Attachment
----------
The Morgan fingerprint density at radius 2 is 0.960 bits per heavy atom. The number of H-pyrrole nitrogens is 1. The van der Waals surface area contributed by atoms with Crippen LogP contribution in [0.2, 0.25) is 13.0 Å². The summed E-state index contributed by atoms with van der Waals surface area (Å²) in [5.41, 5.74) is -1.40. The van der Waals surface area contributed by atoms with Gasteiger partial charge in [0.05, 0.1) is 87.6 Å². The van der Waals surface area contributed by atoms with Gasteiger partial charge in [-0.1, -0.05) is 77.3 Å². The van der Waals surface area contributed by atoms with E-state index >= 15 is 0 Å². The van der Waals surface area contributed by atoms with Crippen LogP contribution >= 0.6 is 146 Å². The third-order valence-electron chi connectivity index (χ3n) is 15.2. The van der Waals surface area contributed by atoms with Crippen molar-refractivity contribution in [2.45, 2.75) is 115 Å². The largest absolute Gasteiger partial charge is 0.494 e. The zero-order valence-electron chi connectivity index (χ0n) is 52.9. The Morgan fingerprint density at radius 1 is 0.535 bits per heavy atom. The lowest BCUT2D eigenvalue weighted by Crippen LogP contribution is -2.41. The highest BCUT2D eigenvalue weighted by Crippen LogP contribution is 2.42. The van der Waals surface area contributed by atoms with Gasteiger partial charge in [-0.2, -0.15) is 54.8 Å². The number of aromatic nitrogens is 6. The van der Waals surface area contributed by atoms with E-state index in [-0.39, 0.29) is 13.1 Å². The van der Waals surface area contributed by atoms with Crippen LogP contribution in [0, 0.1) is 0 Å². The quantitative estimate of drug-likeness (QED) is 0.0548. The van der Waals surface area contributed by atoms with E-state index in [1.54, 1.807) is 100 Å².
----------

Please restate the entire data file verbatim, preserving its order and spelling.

The Morgan fingerprint density at radius 2 is 0.960 bits per heavy atom. The number of H-pyrrole nitrogens is 1. The van der Waals surface area contributed by atoms with Crippen LogP contribution in [0.2, 0.25) is 13.0 Å². The summed E-state index contributed by atoms with van der Waals surface area (Å²) in [5.41, 5.74) is -1.40. The van der Waals surface area contributed by atoms with Gasteiger partial charge in [0.05, 0.1) is 87.6 Å². The van der Waals surface area contributed by atoms with Gasteiger partial charge in [-0.1, -0.05) is 77.3 Å². The van der Waals surface area contributed by atoms with E-state index >= 15 is 0 Å². The van der Waals surface area contributed by atoms with Crippen LogP contribution >= 0.6 is 146 Å². The third-order valence-electron chi connectivity index (χ3n) is 15.2. The van der Waals surface area contributed by atoms with Crippen molar-refractivity contribution in [2.45, 2.75) is 115 Å². The largest absolute Gasteiger partial charge is 0.494 e. The zero-order valence-electron chi connectivity index (χ0n) is 52.9. The Morgan fingerprint density at radius 1 is 0.535 bits per heavy atom. The lowest BCUT2D eigenvalue weighted by Crippen LogP contribution is -2.41. The highest BCUT2D eigenvalue weighted by Crippen LogP contribution is 2.42. The van der Waals surface area contributed by atoms with Gasteiger partial charge in [-0.2, -0.15) is 54.8 Å². The number of aromatic nitrogens is 6. The van der Waals surface area contributed by atoms with E-state index in [-0.39, 0.29) is 13.1 Å². The van der Waals surface area contributed by atoms with Crippen LogP contribution in [0, 0.1) is 0 Å². The quantitative estimate of drug-likeness (QED) is 0.0548. The van der Waals surface area contributed by atoms with E-state index in [1.54, 1.807) is 100 Å².